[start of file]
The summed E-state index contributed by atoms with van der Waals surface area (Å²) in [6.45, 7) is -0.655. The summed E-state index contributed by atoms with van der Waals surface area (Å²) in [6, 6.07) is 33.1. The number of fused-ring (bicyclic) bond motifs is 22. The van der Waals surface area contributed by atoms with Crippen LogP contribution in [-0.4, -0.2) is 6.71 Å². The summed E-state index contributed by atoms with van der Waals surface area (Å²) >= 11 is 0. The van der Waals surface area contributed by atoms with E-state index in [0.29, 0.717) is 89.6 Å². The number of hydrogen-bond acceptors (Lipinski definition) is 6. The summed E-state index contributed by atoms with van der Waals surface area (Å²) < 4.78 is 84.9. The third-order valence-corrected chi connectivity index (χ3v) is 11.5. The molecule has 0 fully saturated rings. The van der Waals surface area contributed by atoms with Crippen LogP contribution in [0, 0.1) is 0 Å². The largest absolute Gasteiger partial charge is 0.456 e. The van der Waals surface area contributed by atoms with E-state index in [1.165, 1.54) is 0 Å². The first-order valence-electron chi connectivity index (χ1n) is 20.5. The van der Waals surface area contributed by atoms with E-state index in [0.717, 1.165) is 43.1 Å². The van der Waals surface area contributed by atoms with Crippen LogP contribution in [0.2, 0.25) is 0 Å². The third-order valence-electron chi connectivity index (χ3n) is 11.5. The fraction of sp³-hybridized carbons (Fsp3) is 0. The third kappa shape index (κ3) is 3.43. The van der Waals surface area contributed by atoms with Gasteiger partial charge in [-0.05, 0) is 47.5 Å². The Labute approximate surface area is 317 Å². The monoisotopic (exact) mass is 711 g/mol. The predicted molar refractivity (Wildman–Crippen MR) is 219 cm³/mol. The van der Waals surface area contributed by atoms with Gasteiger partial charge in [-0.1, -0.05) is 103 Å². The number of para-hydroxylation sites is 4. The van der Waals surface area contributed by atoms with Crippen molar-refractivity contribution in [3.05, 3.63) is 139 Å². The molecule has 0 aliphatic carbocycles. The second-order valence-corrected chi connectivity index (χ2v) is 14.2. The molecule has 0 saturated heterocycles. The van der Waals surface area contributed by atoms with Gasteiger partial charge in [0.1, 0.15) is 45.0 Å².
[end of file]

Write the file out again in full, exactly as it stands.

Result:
The summed E-state index contributed by atoms with van der Waals surface area (Å²) in [6.45, 7) is -0.655. The summed E-state index contributed by atoms with van der Waals surface area (Å²) in [6, 6.07) is 33.1. The number of fused-ring (bicyclic) bond motifs is 22. The van der Waals surface area contributed by atoms with Crippen LogP contribution in [-0.4, -0.2) is 6.71 Å². The summed E-state index contributed by atoms with van der Waals surface area (Å²) >= 11 is 0. The van der Waals surface area contributed by atoms with E-state index in [0.29, 0.717) is 89.6 Å². The number of hydrogen-bond acceptors (Lipinski definition) is 6. The summed E-state index contributed by atoms with van der Waals surface area (Å²) < 4.78 is 84.9. The third-order valence-corrected chi connectivity index (χ3v) is 11.5. The molecule has 0 fully saturated rings. The van der Waals surface area contributed by atoms with Crippen LogP contribution in [0, 0.1) is 0 Å². The largest absolute Gasteiger partial charge is 0.456 e. The van der Waals surface area contributed by atoms with E-state index in [1.165, 1.54) is 0 Å². The first-order valence-electron chi connectivity index (χ1n) is 20.5. The van der Waals surface area contributed by atoms with E-state index in [0.717, 1.165) is 43.1 Å². The van der Waals surface area contributed by atoms with Crippen LogP contribution in [0.2, 0.25) is 0 Å². The third-order valence-electron chi connectivity index (χ3n) is 11.5. The fraction of sp³-hybridized carbons (Fsp3) is 0. The third kappa shape index (κ3) is 3.43. The van der Waals surface area contributed by atoms with Gasteiger partial charge in [-0.05, 0) is 47.5 Å². The Labute approximate surface area is 317 Å². The monoisotopic (exact) mass is 711 g/mol. The predicted molar refractivity (Wildman–Crippen MR) is 219 cm³/mol. The van der Waals surface area contributed by atoms with Gasteiger partial charge in [-0.1, -0.05) is 103 Å². The number of para-hydroxylation sites is 4. The van der Waals surface area contributed by atoms with Crippen molar-refractivity contribution in [3.05, 3.63) is 139 Å². The molecule has 0 aliphatic carbocycles. The second-order valence-corrected chi connectivity index (χ2v) is 14.2. The molecule has 0 saturated heterocycles. The van der Waals surface area contributed by atoms with Gasteiger partial charge in [0.1, 0.15) is 45.0 Å².